Saturday, January 19, 2008

Levinas, Bak, and Interpretation

I'm currently co-guest-editing an issue of Modern Fiction Studies. The topic is Levinas and Narrative, and we have finally chosen an image for the cover of the issue (above). It's a piece called "Interpretation" (2003) by Samuel Bak, who is one of my favorite artists of all time. Isn't it lovely?

You can see more of Bak's work here.

Friday, January 18, 2008

This is Feminism?

According to an article over at the Forward, Ms Magazine has
refused to run the above advertisement, which features images of Israel’s top female political leaders, and the American Jewish Congress is not too happy about this.

The ad was submitted by the American Jewish Congress to Ms. Magazine, and spotlighted photographs of Dorit Beinisch, president of Israel’s Supreme Court; Tzipi Livni, Israel’s foreign minister, and Dalia Itzik, speaker of the Knesset, over the text, “This is Israel.”

According to the AJCongress, Ms. initially approved the ad but then reversed course, saying that the ad would “set off a firestorm.”

Says AJCongress President Richard Gordon: “Since there is nothing about the ad itself that is offensive, it is obviously the nationality of the women pictured that the management of Ms. fears their readership would find objectionable. For a publication that holds itself out to be in the forefront of the women’s movement, this is nothing short of disgusting and despicable.”

But according to Ms. Magazine’s executive editor, Kathy Spillar, it's not "the women’s nationality but their party affiliation that was the problem. Two of the featured officials, Itzik and Livni, are both members of the Kadima political party," and thus, Spillar said, "the ad would leave Ms. Magazine open to the charge of political favoritism."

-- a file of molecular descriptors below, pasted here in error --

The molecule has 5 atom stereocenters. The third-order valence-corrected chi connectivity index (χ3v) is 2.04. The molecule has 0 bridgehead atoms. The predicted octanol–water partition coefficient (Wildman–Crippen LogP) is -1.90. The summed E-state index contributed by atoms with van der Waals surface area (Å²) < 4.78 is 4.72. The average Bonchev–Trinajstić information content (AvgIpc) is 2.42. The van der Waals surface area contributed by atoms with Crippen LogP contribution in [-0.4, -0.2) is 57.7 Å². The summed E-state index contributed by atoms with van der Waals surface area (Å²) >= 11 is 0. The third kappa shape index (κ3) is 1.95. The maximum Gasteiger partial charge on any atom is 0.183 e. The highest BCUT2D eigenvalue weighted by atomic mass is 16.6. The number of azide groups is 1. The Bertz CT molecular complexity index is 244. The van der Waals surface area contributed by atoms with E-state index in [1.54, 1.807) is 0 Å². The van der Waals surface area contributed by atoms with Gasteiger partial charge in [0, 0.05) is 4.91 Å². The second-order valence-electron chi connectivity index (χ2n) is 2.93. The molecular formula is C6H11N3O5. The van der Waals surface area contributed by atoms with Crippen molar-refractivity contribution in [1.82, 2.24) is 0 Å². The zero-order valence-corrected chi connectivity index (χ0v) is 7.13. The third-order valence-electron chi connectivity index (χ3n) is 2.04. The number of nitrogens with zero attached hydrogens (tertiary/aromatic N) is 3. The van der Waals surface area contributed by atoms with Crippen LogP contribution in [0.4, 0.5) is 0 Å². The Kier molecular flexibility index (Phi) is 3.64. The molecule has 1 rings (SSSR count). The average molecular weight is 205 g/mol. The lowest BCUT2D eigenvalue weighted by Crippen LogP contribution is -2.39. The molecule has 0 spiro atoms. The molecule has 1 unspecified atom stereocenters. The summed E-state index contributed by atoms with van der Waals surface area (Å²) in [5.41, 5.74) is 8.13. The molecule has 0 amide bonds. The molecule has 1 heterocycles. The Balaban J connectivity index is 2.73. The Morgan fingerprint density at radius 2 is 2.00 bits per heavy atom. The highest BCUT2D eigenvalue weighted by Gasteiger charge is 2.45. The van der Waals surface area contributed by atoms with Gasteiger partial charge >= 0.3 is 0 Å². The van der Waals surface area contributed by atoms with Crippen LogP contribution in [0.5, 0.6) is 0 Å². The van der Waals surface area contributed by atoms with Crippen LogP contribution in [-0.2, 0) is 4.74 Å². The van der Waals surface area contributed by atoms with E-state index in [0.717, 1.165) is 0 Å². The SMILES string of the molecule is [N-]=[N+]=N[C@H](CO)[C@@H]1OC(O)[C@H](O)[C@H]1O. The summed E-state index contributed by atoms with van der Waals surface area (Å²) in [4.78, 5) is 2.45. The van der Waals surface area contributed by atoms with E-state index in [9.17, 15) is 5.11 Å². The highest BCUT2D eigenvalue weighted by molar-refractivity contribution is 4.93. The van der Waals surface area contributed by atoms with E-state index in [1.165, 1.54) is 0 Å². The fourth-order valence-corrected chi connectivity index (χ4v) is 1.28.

The AJCongress created the ad to highlight the fact that women now occupy leading positions in Israel’s executive, legislative and political branches. In response, a Ms. representative said that “we would love to have an ad from you on women’s empowerment, or reproductive freedom, but not on this,” according to the AJCongress.

But, for me, this is the kicker:

“Not only could the ad be seen as favoring certain political parties within Israel over other parties, but also with its slogan, ‘This is Israel,’ the ad implied that women in Israel hold equal positions of power with men,” she said. “Israel, like every other country, has far to go to reach equality for women.”

Now, I don't think anyone is going to argue that the equality gap between men and women has completely closed in any nation. But it's hard to deny that there are some countries that have done a much better job of narrowing this gap than others. In particular, I can think of many countries in the same region as Israel (i.e. Saudi Arabia, where women can't even drive cars) that have done virtually nothing to rectify this situation. In my opinion, the position of women in Israel is one of the best in the world, and the fact that women can hold positions of political influence in Israel should be celebrated by a feminist magazine, especially when considered in contrast to other countries in the Middle and Near East.

I don't know that I agree with the political ideologies of all three of these Israeli women, but I do appreciate the fact that they have been given the opportunity, as women, to hold these positions of power, and I think that is something worth celebrating (or, at least, acknowledging). But the only thing worth acknowledging here is the ease with which Ms. Magazine is able to flaunt its own political and ideological biases at the expense of their own cause.